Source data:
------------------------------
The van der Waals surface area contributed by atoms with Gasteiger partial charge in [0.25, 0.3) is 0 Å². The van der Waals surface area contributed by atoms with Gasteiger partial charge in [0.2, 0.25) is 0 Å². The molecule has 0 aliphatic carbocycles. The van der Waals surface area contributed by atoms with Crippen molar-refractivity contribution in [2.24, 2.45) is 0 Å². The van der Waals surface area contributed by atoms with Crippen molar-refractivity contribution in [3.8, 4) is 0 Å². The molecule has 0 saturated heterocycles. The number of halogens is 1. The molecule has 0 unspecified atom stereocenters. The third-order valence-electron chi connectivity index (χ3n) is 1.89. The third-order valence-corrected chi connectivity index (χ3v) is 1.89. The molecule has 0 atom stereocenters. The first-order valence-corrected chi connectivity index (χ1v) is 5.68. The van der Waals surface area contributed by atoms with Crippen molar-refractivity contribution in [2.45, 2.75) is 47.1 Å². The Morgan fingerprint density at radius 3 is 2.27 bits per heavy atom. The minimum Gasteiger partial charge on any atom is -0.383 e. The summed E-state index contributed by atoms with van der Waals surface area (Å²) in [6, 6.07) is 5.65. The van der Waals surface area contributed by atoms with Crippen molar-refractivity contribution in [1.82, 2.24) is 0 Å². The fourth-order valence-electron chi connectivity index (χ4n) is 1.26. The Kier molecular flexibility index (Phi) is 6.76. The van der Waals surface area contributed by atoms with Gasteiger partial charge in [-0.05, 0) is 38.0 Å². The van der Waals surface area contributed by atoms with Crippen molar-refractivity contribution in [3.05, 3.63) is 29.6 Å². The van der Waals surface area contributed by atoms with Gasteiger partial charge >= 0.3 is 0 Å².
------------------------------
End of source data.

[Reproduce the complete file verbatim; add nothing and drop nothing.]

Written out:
The van der Waals surface area contributed by atoms with Gasteiger partial charge in [0.25, 0.3) is 0 Å². The van der Waals surface area contributed by atoms with Gasteiger partial charge in [0.2, 0.25) is 0 Å². The molecule has 0 aliphatic carbocycles. The van der Waals surface area contributed by atoms with Crippen molar-refractivity contribution in [2.24, 2.45) is 0 Å². The van der Waals surface area contributed by atoms with Crippen molar-refractivity contribution in [3.8, 4) is 0 Å². The molecule has 0 saturated heterocycles. The number of halogens is 1. The molecule has 0 unspecified atom stereocenters. The third-order valence-electron chi connectivity index (χ3n) is 1.89. The third-order valence-corrected chi connectivity index (χ3v) is 1.89. The molecule has 0 atom stereocenters. The first-order valence-corrected chi connectivity index (χ1v) is 5.68. The van der Waals surface area contributed by atoms with Crippen molar-refractivity contribution in [2.45, 2.75) is 47.1 Å². The Morgan fingerprint density at radius 3 is 2.27 bits per heavy atom. The minimum Gasteiger partial charge on any atom is -0.383 e. The summed E-state index contributed by atoms with van der Waals surface area (Å²) in [6, 6.07) is 5.65. The van der Waals surface area contributed by atoms with Crippen molar-refractivity contribution in [1.82, 2.24) is 0 Å². The fourth-order valence-electron chi connectivity index (χ4n) is 1.26. The Kier molecular flexibility index (Phi) is 6.76. The van der Waals surface area contributed by atoms with Gasteiger partial charge in [-0.05, 0) is 38.0 Å². The van der Waals surface area contributed by atoms with Crippen molar-refractivity contribution in [3.05, 3.63) is 29.6 Å². The van der Waals surface area contributed by atoms with Gasteiger partial charge >= 0.3 is 0 Å².